Socialist Worker

Voices of protesters who occupied the BBC foyer during the Nick Griffin demo

by Siân Ruddick
Issue No. 2174

Security guards drag Hannah and another protester out of the foyer

Security guards drag Hannah and another protester out of the foyer

Socialist Worker spoke to some of the 30 protesters who made their way through the police lines into the foyer of BBC Television Centre in west London during the demonstration against Nick Griffin's appearance on Question Time.

Thousands had gathered outside and militancy showed itself in many ways, including blocking the road and constantly challenging police lines that protected the gates of the building.

At around 5pm, the gates to the forecourt were opened to let a car through. Demonstrators seized their chance and rushed the gate, taking police and security by surprise. The police line was breached, they vaulted a traffic barrier and pushed a gate open.

Paris is 23 and had travelled down with 12 others from Leeds. He told Socialist Worker, “About 30 people managed to get through the gates, five or ten were tackled by the police and private security and didn’t make it in.

“We got into the foyer and it was a bit confusing, we didn’t know which way to go.

“There were BBC workers watching at us through windows from higher floors – lots of them were supporting us.”

Hannah managed to get into the foyer too. She told Socialist Worker, “We were standing linking arms, chanting that ‘This is a peaceful protest’ as the police and security pulled us around.”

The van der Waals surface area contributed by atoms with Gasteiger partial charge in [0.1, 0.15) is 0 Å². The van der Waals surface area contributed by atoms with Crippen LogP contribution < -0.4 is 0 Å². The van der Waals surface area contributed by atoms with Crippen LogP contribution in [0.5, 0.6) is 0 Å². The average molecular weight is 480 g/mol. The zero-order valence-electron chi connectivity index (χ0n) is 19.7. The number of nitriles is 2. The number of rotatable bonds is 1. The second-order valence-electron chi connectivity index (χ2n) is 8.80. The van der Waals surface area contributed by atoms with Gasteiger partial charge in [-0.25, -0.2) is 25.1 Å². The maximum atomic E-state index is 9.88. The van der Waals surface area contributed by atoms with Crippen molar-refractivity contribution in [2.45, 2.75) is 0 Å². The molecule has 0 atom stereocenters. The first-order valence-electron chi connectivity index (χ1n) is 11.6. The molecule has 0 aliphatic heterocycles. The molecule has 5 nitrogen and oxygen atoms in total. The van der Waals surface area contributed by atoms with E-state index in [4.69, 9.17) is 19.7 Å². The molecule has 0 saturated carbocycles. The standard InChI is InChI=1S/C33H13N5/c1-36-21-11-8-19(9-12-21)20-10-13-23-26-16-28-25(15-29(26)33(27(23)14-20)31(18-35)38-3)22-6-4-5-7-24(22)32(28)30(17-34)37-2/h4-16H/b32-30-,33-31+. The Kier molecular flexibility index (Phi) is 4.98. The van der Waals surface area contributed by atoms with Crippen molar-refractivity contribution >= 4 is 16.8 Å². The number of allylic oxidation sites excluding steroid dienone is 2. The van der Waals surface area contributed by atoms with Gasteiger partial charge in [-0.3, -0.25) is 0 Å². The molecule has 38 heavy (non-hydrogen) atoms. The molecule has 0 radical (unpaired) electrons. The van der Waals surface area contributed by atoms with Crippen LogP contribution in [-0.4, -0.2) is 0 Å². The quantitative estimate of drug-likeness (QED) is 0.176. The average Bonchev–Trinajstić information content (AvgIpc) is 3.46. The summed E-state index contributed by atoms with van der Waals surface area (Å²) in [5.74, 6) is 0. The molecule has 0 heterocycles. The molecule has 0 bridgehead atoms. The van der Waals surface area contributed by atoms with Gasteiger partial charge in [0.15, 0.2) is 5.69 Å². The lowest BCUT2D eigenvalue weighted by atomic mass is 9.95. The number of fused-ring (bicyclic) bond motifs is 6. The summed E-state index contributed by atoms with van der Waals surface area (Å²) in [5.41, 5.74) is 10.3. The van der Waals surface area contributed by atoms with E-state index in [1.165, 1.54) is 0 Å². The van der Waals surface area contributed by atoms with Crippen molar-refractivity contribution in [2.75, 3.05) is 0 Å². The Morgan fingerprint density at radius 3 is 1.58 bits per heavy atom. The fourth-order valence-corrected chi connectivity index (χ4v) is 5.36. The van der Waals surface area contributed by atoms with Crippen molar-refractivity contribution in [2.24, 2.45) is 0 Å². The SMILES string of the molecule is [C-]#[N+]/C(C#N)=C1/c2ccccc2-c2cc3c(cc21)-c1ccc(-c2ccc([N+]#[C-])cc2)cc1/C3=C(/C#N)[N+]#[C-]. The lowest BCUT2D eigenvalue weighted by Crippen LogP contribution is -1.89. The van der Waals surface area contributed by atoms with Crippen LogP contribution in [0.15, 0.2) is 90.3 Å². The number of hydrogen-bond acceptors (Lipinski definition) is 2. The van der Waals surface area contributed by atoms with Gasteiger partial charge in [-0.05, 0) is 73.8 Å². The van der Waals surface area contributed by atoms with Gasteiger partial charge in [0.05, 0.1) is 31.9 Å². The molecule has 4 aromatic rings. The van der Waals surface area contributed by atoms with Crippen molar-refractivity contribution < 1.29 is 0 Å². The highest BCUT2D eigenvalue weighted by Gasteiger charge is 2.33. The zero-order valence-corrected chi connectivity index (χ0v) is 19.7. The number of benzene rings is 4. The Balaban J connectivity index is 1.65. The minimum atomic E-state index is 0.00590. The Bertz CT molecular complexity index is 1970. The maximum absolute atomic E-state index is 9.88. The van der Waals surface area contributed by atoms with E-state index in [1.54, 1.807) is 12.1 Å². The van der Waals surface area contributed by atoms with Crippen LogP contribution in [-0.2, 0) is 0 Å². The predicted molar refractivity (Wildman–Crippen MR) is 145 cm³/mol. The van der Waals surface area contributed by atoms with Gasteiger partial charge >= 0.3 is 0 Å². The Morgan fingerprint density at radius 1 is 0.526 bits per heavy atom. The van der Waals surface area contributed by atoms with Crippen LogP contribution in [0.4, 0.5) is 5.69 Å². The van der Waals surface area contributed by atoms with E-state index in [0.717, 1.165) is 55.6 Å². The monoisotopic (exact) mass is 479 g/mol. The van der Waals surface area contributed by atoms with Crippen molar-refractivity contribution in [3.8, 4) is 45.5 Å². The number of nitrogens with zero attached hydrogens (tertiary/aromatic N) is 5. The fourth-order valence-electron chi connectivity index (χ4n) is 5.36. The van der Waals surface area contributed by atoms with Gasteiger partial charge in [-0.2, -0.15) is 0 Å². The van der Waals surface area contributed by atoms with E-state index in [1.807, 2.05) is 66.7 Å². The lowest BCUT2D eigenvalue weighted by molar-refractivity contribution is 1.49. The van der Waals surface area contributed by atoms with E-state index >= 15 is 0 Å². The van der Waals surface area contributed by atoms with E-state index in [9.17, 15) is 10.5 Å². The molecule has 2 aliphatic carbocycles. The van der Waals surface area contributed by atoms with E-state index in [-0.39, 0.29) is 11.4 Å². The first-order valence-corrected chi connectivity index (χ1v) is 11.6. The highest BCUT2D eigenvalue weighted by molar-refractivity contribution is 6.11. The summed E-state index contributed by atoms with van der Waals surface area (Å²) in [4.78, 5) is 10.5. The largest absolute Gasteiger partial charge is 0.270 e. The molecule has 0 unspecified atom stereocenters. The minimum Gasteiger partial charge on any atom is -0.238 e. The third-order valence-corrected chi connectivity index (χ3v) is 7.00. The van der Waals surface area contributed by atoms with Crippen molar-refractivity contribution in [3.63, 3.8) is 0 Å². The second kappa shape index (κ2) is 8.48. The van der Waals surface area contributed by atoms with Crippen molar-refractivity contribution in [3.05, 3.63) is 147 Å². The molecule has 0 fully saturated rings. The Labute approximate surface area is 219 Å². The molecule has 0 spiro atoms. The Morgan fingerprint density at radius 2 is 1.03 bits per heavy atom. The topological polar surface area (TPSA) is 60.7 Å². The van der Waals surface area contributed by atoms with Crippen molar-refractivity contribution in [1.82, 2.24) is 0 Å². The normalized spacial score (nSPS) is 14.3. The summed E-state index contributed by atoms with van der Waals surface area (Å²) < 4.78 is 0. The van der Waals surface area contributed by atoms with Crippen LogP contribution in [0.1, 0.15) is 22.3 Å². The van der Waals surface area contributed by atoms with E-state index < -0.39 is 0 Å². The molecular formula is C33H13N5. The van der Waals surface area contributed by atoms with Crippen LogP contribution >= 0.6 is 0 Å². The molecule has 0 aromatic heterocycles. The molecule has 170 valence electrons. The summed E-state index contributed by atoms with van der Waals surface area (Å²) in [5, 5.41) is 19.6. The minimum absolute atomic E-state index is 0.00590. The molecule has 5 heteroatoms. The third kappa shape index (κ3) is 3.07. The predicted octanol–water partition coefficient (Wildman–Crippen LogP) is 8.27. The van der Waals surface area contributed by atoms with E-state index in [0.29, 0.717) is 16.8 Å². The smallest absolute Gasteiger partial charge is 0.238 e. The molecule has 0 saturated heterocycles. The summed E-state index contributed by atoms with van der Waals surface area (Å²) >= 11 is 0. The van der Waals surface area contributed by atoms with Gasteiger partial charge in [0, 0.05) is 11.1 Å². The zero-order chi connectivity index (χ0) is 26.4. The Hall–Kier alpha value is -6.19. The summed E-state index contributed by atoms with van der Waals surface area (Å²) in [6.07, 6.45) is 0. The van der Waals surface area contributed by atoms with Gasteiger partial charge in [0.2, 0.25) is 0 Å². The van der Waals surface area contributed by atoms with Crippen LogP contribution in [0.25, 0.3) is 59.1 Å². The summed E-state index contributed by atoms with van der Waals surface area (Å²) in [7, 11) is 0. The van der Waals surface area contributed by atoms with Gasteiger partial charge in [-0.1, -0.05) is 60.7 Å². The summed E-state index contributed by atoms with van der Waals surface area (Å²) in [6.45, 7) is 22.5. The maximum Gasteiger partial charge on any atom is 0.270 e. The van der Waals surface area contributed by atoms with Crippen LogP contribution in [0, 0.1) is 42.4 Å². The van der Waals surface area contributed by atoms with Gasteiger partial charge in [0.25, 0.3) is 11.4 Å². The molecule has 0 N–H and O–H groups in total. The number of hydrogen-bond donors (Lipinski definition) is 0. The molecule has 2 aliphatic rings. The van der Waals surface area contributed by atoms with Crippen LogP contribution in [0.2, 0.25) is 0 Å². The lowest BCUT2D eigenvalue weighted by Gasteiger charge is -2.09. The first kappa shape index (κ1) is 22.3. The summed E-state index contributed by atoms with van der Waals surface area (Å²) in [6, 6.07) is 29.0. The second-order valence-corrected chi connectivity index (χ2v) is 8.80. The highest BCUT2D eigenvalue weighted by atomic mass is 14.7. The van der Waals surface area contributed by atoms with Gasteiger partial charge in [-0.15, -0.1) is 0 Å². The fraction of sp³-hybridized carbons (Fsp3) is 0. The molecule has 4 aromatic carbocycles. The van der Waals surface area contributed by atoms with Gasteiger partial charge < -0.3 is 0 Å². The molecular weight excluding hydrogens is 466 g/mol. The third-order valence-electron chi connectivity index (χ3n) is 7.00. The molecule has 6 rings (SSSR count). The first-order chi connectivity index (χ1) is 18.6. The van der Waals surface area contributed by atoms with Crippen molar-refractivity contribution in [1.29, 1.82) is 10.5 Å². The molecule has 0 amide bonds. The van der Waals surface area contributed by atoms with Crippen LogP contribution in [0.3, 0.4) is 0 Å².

“I think the workers in the BBC were pleased to see some resistance and disruption.”

The combination of police and private security added to the tension. Paris went on, “The police got the private security in. They dragged us out one by one.”

The protest has made a big impact on the debate about giving a platform to fascists and has drawn lots of media attention. And the police were aware of this.

Paris said, “We heard a voice over the police radio saying, ‘You’re on TV so be careful’. They didn’t want to be shown being rough with people. But outside the gates the police were really rough with people. They kicked people and pulled hair.”

Hannah concluded, “The BBC made a big fuss about the freedom of speech and democracy, and used these concepts to excuse the invitation of Nick Griffin. But while he was given a platform in one part of the building we were being dragged around and harassed by police. Where’s the balance in that?”

Click here to subscribe to our daily morning email newsletter 'Breakfast in red'

Mobile users! Don't forget to add Socialist Worker to your home screen.